R Dir: James Glickenhaus | Shout! Factory | 1h 37min
Plot: What’s it about?
Shout!Factory’s Select line has some of the label’s most enjoyable titles. I am personally a big fan of Eighties action films so the Shout Select line has been right up my alley with collector’s editions of films like Road House and Red Dawn. When Shout!Factory recently had a sale I purchased some titles that I was interested in checking out. Shakedown was a blind buy for me. I purchased it when I saw that it starred Peter Weller and Sam Elliott. A movie with Robocop and Road House’s Wade Garrett? For me, that was enough of a selling point. I sat down last night to check it out.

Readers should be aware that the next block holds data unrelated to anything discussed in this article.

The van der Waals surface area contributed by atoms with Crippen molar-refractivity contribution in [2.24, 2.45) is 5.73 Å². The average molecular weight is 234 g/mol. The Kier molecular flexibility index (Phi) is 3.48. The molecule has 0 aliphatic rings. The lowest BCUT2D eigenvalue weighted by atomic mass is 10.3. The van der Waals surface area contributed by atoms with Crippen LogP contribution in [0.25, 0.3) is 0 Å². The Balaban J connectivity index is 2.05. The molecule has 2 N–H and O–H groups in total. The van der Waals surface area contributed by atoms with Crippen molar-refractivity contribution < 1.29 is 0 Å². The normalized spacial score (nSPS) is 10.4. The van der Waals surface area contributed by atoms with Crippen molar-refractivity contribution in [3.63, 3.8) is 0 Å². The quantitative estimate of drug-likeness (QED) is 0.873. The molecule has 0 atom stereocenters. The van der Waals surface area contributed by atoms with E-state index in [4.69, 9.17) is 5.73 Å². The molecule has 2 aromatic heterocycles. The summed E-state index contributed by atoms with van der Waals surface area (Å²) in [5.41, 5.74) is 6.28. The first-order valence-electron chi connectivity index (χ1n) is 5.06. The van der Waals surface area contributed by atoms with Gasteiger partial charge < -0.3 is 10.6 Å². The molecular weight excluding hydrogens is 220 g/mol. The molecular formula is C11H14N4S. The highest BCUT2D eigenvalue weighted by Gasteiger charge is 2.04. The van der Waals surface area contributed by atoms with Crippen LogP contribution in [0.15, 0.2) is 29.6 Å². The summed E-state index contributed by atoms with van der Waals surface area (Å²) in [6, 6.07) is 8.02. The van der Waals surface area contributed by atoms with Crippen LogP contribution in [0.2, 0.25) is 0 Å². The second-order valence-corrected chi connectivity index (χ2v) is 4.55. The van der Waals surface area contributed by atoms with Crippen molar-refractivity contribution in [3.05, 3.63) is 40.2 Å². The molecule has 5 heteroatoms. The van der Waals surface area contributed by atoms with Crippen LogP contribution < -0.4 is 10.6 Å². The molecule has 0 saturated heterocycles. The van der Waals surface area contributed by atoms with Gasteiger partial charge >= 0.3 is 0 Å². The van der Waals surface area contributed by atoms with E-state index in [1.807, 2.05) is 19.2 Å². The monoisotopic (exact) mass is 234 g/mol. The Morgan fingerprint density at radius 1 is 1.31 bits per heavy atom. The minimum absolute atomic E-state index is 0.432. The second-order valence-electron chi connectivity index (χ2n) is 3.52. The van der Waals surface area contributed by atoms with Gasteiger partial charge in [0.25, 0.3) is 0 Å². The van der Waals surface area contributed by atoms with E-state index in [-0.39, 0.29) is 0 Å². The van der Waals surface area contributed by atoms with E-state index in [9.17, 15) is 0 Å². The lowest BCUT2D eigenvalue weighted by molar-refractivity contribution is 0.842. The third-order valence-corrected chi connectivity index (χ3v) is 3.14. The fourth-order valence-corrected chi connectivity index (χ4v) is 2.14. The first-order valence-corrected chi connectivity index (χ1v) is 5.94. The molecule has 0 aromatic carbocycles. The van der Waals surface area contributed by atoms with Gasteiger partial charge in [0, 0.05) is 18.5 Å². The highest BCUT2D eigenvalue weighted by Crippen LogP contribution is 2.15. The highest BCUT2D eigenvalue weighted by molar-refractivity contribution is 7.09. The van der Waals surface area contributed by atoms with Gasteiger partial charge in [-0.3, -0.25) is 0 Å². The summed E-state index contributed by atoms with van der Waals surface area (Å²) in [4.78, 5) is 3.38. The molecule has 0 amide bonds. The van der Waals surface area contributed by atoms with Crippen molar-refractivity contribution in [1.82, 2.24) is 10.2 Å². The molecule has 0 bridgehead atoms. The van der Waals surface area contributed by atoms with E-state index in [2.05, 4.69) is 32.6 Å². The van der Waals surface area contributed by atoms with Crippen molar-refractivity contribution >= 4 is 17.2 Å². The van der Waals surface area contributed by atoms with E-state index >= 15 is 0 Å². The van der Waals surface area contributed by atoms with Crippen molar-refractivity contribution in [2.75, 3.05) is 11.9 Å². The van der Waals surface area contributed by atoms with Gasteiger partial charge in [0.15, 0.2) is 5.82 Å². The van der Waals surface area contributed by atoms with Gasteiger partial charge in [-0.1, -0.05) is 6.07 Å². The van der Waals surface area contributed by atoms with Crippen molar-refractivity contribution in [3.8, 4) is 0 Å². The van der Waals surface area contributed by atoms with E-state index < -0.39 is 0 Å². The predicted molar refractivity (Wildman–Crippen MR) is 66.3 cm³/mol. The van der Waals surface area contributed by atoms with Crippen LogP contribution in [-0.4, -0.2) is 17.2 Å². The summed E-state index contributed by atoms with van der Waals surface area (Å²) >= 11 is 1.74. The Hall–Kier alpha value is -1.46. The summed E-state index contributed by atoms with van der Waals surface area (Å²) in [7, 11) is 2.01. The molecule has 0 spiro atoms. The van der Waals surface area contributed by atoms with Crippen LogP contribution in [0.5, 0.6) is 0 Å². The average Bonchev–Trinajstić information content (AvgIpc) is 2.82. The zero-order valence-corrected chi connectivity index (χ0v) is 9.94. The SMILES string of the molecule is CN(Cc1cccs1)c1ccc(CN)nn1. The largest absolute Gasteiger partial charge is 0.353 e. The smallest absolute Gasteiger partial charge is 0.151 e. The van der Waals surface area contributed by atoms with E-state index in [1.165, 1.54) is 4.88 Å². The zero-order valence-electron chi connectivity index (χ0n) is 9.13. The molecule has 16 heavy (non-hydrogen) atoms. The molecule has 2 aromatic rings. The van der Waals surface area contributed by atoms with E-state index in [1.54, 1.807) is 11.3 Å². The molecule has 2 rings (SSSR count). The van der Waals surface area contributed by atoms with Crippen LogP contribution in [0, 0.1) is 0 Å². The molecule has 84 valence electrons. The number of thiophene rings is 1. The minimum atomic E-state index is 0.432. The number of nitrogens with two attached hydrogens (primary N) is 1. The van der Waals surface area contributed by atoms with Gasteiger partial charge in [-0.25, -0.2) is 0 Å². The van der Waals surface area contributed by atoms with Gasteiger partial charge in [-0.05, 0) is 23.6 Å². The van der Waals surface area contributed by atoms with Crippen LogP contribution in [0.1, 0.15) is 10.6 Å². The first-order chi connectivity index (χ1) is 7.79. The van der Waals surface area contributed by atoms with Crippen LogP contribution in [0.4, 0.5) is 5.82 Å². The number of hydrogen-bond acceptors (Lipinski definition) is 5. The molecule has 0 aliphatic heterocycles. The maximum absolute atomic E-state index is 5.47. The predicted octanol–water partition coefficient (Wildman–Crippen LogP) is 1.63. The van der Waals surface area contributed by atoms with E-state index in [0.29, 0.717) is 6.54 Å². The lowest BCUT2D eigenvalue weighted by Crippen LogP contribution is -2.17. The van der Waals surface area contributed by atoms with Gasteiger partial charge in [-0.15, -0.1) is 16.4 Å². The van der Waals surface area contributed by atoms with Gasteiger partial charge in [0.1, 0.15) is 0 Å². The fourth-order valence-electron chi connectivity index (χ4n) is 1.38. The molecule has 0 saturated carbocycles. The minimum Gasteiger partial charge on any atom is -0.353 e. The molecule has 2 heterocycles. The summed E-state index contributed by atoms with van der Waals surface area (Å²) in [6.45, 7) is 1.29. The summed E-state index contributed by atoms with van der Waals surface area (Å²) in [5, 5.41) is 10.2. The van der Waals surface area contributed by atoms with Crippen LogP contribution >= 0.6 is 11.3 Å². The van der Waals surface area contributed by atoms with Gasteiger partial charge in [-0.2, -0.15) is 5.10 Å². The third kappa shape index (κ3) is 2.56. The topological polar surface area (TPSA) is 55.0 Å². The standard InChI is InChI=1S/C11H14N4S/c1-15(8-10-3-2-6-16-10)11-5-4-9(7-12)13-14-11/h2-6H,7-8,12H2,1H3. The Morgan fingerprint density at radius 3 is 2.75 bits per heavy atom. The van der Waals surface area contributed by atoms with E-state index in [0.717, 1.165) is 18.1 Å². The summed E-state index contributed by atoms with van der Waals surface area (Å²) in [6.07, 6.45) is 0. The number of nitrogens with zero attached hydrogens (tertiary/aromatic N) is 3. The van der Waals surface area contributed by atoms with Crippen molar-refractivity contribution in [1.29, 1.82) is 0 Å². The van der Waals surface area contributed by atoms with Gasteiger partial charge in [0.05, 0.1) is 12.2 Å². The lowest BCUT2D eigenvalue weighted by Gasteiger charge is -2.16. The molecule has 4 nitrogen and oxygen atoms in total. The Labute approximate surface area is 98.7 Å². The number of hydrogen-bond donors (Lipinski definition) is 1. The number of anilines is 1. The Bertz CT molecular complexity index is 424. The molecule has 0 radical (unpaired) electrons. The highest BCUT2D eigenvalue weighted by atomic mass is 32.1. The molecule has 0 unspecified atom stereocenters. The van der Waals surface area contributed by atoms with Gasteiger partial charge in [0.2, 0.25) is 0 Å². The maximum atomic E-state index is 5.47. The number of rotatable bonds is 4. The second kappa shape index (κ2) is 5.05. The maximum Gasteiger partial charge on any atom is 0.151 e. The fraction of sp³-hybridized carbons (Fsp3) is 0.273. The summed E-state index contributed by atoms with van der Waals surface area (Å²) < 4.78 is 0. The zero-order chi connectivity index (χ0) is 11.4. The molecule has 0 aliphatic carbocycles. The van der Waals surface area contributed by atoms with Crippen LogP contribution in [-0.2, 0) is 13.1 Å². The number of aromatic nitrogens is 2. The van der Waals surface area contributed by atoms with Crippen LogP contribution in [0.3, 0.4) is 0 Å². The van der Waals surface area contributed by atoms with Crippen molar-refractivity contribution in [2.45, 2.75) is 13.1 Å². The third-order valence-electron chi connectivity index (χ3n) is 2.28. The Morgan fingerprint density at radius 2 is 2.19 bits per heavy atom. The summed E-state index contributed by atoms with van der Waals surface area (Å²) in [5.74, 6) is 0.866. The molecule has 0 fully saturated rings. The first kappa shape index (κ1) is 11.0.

As the film begins, a drug dealer named Michael Jones (Richard Brooks) is approached by a prospective customer in Central Park. Soon cops and an ambulance arrive on the scene. The drug dealer is injured and the prospective customer, a cop named O’Leary, is dead. Legal aide Roland Dalton is about to end his tenure before taking a big job on Wall Street. His fiancée’s father is landing him the job in a week. His fiancée also doesn’t understand why he likes Jimi Hendrix. At a lunch meeting with his pal Sean (JC McGinley) he looks through the cases that he will plea down. Roland decides to take a closer look at the case involving the crack dealer and the cop. Behind bars, Michael explains that he was attacked by a blue jeans cop and that he had killed the cop in self defense thinking he was a vigilante. After the fact, Michael figured that the cop must have been wanting a piece of his action. Across town, narcotics cop Richie Marks (Sam Elliott) sleeps at night in a movie theater where he keeps a toothbrush. Roland approaches him regarding the blue jeans cop and Richie explains that a blue jeans cop is a cop that finally decides to steal some money to get some designer jeans. Richie explains that if they follow this trail it will expose a lot of corruption in the force. On Richie’s next drug bust with his fellow officers, Richie is sent ahead to book the drug dealer, Nicky “N.C.” Carr (Antonio Fargas) while Rydel (Larry Joshua) and his crew take care of the evidence. N.C. is quickly booked and makes one million dollar bail immediately. Richie, feeling suspicious of how the bust went down, investigates O’Leary’s house. He discovers a Porsche in O’Learey’s garage under a tarp. While walking back from work, cops circle around Roland as a warning to not dig deeper. To complicate matters, Roland’s former lover is the prosecutor on the case. Roland and Richie team up to take the corrupt cops led by Rydel down.